This type of encryption also, incidentally, makes it hard for the governments of countries like Saudi Arabia, Iran, Russia, and China and others to access our private data. So it's absurd but telling for Barr to dismiss it as "irresponsible" simply because his agencies can't gain access. The costs of having your data accessed and copied by foreign governments are not abstract either.

Similarly, Wray gave a speech July 25 at the FBI International Cyber Security in which he insisted that he understands how important data security is, but also declared that government access to encrypted data is equally important:

I don't want to think about a world in which we lose the ability to detect dangerous criminal activity because a technology provider decides to encrypt this traffic—data "in motion"—in such a way that the content is cloaked and no longer subject to our longstanding legal process. Our ability to do our jobs—law enforcement's ability to protect the American people—will be degraded in a major way.

Later, he complains: "I get a little frustrated when people suggest that we're trying to weaken encryption—or weaken cybersecurity more broadly. We're doing no such thing." There's a reason that nearly everybody in the private sector tech security establishment is making that suggestion: because what Wray and Barr want cannot happen without weakening encryption. There is no such thing as a door that only the "good guys" (for whatever definition of good guys you choose) can enter.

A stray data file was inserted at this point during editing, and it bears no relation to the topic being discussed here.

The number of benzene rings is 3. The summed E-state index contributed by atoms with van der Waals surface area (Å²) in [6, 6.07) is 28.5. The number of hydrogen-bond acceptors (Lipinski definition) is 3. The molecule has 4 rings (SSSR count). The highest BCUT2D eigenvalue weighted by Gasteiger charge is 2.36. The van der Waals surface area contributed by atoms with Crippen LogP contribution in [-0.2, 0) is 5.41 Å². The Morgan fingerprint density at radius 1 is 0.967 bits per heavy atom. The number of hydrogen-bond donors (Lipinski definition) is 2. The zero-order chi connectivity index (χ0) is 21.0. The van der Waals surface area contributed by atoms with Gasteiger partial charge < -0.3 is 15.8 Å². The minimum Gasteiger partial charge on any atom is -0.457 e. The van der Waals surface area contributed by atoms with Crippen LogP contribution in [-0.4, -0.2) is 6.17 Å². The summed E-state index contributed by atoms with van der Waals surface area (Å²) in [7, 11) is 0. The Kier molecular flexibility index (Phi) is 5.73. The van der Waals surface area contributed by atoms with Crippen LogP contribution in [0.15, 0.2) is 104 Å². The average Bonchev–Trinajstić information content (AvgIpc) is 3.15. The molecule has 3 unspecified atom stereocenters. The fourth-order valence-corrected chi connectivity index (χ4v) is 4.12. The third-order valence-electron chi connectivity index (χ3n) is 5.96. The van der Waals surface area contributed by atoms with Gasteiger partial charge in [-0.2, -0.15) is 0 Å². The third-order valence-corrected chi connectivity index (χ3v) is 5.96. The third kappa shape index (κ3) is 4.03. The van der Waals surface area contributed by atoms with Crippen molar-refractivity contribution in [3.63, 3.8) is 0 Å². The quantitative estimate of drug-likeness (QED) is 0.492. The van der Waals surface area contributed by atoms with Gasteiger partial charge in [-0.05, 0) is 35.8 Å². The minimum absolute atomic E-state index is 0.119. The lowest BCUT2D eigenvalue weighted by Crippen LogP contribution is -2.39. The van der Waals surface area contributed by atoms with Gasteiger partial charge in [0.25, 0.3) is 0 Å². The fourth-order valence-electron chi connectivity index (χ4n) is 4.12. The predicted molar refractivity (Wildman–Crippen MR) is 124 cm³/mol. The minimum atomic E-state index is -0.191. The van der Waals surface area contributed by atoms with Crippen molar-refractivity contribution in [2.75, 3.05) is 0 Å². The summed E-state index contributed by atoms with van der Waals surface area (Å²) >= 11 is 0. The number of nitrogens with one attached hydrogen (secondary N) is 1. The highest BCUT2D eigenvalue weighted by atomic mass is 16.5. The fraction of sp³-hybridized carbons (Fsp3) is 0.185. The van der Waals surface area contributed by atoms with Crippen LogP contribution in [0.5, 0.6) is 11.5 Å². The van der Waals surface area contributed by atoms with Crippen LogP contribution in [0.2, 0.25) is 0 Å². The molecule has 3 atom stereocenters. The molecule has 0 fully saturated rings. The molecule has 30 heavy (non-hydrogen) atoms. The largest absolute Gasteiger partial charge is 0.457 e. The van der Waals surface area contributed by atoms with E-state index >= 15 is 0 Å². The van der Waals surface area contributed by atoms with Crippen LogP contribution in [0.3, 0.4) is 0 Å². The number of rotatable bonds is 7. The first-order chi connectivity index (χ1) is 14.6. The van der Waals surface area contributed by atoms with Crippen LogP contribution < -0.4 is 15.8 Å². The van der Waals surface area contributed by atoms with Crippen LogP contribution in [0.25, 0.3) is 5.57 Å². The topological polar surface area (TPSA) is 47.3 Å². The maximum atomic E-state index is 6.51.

Back in 2016, some hackers attempted to show the FBI exactly what would happen with encryption "back doors." Microsoft had an encryption key to bypass part of its authentication process for its operating system. Developers used it to test new operating builds. The hackers managed to get their hands on this encryption key and publicized how it worked. Their intent was to show the FBI that anything that would allow law enforcement to bypass encryption would ultimately get into the "wild" somehow and that people with malicious plans, be they criminals or foreign governments, would also kick that door wide open. They begged the FBI to pay attention to their example.